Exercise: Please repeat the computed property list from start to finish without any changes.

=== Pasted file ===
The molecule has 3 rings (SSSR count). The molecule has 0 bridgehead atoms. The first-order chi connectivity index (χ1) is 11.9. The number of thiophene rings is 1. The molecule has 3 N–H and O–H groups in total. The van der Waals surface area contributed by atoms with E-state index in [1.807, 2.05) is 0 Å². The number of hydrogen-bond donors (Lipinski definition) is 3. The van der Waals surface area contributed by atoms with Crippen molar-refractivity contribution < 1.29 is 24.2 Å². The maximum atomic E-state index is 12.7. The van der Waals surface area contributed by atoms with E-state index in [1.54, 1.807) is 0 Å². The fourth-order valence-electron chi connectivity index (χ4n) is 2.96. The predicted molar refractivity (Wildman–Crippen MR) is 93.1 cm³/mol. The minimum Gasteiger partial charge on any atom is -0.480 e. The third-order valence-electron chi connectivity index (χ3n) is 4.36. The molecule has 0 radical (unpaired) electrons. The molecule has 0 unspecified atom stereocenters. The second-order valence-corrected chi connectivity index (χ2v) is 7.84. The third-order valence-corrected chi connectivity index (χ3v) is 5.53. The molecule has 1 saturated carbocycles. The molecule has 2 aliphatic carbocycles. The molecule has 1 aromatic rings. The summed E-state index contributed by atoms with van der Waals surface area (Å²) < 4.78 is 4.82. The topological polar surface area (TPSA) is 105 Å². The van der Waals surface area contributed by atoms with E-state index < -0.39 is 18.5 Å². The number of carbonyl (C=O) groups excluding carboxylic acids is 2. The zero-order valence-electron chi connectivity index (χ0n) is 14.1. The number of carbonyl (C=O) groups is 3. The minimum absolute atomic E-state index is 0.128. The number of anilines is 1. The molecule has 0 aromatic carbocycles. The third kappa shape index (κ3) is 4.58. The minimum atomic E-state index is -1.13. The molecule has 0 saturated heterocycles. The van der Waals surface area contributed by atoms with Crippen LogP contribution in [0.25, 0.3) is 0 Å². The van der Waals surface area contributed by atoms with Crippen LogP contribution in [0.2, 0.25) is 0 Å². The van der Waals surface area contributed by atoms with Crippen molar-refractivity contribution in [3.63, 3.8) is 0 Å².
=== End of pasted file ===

The molecule has 3 rings (SSSR count). The molecule has 0 bridgehead atoms. The first-order chi connectivity index (χ1) is 11.9. The number of thiophene rings is 1. The molecule has 3 N–H and O–H groups in total. The van der Waals surface area contributed by atoms with E-state index in [1.807, 2.05) is 0 Å². The number of hydrogen-bond donors (Lipinski definition) is 3. The van der Waals surface area contributed by atoms with Crippen molar-refractivity contribution < 1.29 is 24.2 Å². The maximum atomic E-state index is 12.7. The van der Waals surface area contributed by atoms with E-state index in [1.54, 1.807) is 0 Å². The fourth-order valence-electron chi connectivity index (χ4n) is 2.96. The predicted molar refractivity (Wildman–Crippen MR) is 93.1 cm³/mol. The minimum Gasteiger partial charge on any atom is -0.480 e. The third-order valence-electron chi connectivity index (χ3n) is 4.36. The molecule has 0 radical (unpaired) electrons. The molecule has 0 unspecified atom stereocenters. The second-order valence-corrected chi connectivity index (χ2v) is 7.84. The third-order valence-corrected chi connectivity index (χ3v) is 5.53. The molecule has 1 saturated carbocycles. The molecule has 2 aliphatic carbocycles. The molecule has 1 aromatic rings. The summed E-state index contributed by atoms with van der Waals surface area (Å²) < 4.78 is 4.82. The topological polar surface area (TPSA) is 105 Å². The van der Waals surface area contributed by atoms with E-state index < -0.39 is 18.5 Å². The number of carbonyl (C=O) groups excluding carboxylic acids is 2. The zero-order valence-electron chi connectivity index (χ0n) is 14.1. The number of carbonyl (C=O) groups is 3. The minimum absolute atomic E-state index is 0.128. The number of anilines is 1. The molecule has 0 aromatic carbocycles. The third kappa shape index (κ3) is 4.58. The minimum atomic E-state index is -1.13. The molecule has 0 saturated heterocycles. The van der Waals surface area contributed by atoms with Crippen LogP contribution in [0.25, 0.3) is 0 Å². The van der Waals surface area contributed by atoms with Crippen LogP contribution in [0.2, 0.25) is 0 Å². The van der Waals surface area contributed by atoms with Crippen molar-refractivity contribution in [3.63, 3.8) is 0 Å².